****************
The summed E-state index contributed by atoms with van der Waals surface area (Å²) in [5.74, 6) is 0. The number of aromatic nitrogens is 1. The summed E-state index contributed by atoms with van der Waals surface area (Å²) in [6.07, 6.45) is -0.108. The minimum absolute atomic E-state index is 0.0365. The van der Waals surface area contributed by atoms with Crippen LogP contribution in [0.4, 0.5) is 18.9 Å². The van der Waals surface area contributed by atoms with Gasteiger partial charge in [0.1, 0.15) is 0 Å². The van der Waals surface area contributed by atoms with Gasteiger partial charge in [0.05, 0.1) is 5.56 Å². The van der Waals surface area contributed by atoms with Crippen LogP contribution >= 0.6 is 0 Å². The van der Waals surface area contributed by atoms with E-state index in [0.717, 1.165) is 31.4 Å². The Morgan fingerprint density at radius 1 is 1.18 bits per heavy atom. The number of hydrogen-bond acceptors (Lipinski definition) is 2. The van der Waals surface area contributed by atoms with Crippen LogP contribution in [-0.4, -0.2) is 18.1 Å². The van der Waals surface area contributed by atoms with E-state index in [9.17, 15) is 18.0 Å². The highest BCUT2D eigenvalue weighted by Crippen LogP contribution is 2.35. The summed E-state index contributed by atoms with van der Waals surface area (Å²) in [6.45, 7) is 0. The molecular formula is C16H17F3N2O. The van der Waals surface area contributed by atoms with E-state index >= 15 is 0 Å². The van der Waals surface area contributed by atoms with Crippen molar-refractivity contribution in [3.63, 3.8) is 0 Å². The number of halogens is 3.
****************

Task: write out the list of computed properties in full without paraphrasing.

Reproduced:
The summed E-state index contributed by atoms with van der Waals surface area (Å²) in [5.74, 6) is 0. The number of aromatic nitrogens is 1. The summed E-state index contributed by atoms with van der Waals surface area (Å²) in [6.07, 6.45) is -0.108. The minimum absolute atomic E-state index is 0.0365. The van der Waals surface area contributed by atoms with Crippen LogP contribution in [0.4, 0.5) is 18.9 Å². The van der Waals surface area contributed by atoms with Gasteiger partial charge in [0.1, 0.15) is 0 Å². The van der Waals surface area contributed by atoms with Gasteiger partial charge in [0.05, 0.1) is 5.56 Å². The van der Waals surface area contributed by atoms with Crippen LogP contribution >= 0.6 is 0 Å². The van der Waals surface area contributed by atoms with E-state index in [0.717, 1.165) is 31.4 Å². The Morgan fingerprint density at radius 1 is 1.18 bits per heavy atom. The number of hydrogen-bond acceptors (Lipinski definition) is 2. The van der Waals surface area contributed by atoms with Crippen LogP contribution in [-0.4, -0.2) is 18.1 Å². The van der Waals surface area contributed by atoms with E-state index in [9.17, 15) is 18.0 Å². The highest BCUT2D eigenvalue weighted by Crippen LogP contribution is 2.35. The summed E-state index contributed by atoms with van der Waals surface area (Å²) in [6.45, 7) is 0. The molecular formula is C16H17F3N2O. The van der Waals surface area contributed by atoms with E-state index >= 15 is 0 Å². The van der Waals surface area contributed by atoms with Crippen molar-refractivity contribution in [3.63, 3.8) is 0 Å². The number of halogens is 3.